Out 1

Out 1 ★★

I understand why it's so beloved, and I can easily imagine that if I saw it in a cinema - if I could survive seeing it in a cinema - it would be entrancing. Watched over a week and a half on streaming sites, though, Jacques Rivette's infamous twelve-and-a-half hour epic feels more like a symptom than an exploration of post-'68 aimlessness, the sad spectacle of a great director casting about for some sort of a thread, some kind of organising principle to follow. There are connections and reversals that are interesting, but by the time you've waded through all the dead air in between them, the effect has worn off. The resurrection (of the Left? Of Rivette himself?) promised by its subtitle seems some way off.

Rivette reluctantly produced a four-hour cut for commercial (!) reasons, always adamant that the length of the film was part of its meaning. That approach makes sense in the plot strand where Jean-Pierre Léaud plays perhaps the most determinedly interior character outside first-person literature, looking for some kind of overarching master conspiracy in the works of Balzac. "All we know of Balzac's inspiration is provided by Balzac", says Éric Rohmer in his cameo as a literary professor, tipping the viewer off to the universe of circular reasoning and self-contained ideology Léaud is about to get lost in.

The problem is this: if you can get one of your big ideas across in a sentence, how do you fill the rest of the twelve hours? Or, to refer to Rivette's own canon, what does this offer that his very similar debut Paris Belongs to Us doesn't, other than colour film stock and ten more hours? Rivette is clearly interested in showing processes at work, most obviously in the plot strands involving two theatre groups rehearsing. One of them is slowly taken over by a sinister, dictatorial figure, and I can appreciate that the film's length allows this to be shown as a slow, creeping decline rather than something more melodramatic. Unfortunately, the theatre rehearsals are the worst part of the film - even its fiercest partisans admit that the rehearsals in the first two chapters can be trying. For me, the magic moment when they stop being intensely irritating never came.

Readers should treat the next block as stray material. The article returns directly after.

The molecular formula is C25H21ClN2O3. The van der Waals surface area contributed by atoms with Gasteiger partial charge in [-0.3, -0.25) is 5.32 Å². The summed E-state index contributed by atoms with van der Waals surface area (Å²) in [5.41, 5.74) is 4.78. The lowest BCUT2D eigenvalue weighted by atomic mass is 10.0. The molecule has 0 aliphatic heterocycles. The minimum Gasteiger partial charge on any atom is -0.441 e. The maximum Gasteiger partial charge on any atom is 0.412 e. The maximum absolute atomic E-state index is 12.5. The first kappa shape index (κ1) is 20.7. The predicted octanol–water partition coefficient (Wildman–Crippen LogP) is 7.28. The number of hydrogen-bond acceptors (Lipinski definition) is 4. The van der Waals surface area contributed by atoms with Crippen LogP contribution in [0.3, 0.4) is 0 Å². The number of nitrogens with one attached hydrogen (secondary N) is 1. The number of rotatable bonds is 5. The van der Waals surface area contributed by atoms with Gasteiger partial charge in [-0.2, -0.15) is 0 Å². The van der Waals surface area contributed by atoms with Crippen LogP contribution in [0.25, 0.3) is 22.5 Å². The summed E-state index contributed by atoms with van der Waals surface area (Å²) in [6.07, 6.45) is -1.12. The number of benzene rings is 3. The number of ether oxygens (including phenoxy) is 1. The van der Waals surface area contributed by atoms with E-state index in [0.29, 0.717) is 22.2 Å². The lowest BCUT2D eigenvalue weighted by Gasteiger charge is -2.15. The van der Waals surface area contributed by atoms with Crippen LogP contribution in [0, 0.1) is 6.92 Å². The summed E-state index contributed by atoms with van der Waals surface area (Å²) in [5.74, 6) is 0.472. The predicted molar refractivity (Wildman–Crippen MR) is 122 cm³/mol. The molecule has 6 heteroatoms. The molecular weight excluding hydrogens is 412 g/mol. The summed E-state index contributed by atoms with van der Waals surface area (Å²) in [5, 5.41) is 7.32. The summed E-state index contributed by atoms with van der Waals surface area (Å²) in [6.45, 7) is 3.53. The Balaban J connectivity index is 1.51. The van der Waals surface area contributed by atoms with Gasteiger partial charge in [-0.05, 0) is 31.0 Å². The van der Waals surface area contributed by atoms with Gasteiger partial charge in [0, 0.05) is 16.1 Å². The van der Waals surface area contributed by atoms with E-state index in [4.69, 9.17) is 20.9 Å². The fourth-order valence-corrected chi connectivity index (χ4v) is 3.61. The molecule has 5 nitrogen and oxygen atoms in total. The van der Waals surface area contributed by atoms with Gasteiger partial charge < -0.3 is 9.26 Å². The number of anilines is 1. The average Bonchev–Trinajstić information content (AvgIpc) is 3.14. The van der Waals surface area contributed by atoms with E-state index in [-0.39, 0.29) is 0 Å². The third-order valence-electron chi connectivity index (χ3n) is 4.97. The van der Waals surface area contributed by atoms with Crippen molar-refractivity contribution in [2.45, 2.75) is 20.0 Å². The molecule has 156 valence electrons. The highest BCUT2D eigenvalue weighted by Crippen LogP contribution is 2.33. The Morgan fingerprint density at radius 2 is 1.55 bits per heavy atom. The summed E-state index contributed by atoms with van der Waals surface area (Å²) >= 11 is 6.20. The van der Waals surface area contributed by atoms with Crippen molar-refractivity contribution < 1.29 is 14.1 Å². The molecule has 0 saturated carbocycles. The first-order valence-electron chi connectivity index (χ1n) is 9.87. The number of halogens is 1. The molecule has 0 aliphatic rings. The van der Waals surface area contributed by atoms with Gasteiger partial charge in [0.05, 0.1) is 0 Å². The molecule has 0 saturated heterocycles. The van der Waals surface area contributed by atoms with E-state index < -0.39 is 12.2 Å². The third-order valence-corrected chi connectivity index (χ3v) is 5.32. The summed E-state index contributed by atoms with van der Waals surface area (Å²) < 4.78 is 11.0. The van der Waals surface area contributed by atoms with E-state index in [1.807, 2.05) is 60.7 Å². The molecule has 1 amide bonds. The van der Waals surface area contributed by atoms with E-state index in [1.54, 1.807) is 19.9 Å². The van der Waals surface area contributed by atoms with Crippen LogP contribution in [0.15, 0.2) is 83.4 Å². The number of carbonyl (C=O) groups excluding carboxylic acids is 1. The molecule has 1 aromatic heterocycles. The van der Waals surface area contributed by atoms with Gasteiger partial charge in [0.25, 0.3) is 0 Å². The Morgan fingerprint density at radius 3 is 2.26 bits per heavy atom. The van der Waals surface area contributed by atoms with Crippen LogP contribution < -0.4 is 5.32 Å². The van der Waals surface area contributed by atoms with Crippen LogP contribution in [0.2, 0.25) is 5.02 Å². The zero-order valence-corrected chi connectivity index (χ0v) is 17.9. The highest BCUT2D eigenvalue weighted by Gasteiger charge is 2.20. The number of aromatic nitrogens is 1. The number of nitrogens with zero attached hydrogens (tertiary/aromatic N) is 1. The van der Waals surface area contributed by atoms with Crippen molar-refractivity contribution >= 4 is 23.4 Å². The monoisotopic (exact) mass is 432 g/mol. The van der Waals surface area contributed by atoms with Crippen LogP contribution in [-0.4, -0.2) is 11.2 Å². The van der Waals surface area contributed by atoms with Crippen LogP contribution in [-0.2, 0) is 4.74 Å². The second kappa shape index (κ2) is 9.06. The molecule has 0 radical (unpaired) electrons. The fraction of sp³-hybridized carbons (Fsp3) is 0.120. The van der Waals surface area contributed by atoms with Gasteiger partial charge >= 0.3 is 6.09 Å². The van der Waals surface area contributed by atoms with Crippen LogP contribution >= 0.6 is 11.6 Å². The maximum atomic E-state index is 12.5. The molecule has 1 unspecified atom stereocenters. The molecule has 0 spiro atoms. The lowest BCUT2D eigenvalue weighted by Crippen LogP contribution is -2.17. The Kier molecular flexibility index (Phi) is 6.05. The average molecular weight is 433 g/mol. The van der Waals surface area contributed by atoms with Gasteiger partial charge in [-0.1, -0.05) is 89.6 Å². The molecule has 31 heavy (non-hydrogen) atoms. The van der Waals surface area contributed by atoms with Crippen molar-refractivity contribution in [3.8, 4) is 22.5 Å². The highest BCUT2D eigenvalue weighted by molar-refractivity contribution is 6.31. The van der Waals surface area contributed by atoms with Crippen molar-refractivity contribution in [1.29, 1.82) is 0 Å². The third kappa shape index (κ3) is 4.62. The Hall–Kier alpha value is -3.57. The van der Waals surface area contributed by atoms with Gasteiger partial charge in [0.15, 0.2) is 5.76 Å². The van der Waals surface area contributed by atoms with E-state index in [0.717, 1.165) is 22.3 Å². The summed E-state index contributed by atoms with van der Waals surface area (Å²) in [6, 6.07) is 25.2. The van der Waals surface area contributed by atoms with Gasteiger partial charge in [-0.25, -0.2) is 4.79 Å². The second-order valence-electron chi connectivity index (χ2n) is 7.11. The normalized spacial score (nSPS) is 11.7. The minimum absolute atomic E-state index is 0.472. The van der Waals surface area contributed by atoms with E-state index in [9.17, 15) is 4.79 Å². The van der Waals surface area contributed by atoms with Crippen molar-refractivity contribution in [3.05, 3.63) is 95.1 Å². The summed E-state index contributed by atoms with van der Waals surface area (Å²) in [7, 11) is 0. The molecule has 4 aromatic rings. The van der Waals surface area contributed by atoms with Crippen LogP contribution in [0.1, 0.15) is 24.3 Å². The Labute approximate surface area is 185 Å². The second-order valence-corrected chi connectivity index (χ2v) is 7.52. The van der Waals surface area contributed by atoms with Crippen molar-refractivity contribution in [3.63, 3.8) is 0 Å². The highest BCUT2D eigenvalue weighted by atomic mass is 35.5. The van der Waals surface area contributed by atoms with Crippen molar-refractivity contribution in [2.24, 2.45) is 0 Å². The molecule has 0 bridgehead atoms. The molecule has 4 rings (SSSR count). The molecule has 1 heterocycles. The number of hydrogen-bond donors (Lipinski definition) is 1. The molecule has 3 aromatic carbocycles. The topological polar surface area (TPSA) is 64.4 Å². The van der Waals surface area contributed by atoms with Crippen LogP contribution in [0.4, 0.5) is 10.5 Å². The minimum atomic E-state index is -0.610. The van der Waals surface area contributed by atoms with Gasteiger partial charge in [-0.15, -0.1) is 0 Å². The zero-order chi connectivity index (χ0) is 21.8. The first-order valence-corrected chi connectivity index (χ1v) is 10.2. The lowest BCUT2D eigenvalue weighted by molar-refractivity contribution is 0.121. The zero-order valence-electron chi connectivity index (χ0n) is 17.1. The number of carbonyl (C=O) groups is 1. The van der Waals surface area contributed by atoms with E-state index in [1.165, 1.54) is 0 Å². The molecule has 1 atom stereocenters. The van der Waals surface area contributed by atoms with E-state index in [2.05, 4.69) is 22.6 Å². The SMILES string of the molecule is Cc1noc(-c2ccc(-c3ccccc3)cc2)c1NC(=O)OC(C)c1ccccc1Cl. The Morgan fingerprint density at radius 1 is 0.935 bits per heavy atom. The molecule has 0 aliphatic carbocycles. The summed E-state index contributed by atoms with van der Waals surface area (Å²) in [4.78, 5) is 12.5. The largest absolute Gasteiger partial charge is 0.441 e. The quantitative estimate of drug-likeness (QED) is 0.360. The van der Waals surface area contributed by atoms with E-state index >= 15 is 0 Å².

If nothing else, Out 1 is a beautiful film: the beach scene is a particularly good example of Rivette's attitude to long, mobile takes, namely that you should only notice them once they cut. I also loved the bright green, sunny fields that suddenly surface in chapter 7, as though Rivette was already working out his aesthetic for the opening of Celine and Julie Go Boating. Throughout, I waited for a moment as magical as that opening scene, but it never came, largely because one of the pleasures of that moment is in its editing, the simple pleasure of placing a character and their point of view one after the other.

Walter Murch always says that the brain should logically reject editing, that there is nothing in nature that can approximate the instantaneous cut from one scene to another. The reason why it doesn't, I think, is because it's how we remember things: non-linear, connection to connection. It's something I rarely think about until I see a film with very few cuts, and find it either monumental (like Kiarostami) or lacking (like this). I had joked about Rivette being the father of the box-set binge-watch before seeing this, and was amused to see the "Previously, on Out 1..." montages that opened each episode. But in the end Out 1 frustrated me for the same reason those huge American TV shows do; they confuse better storytelling with more storytelling, and end up baggy, shapeless and self-indulgent.

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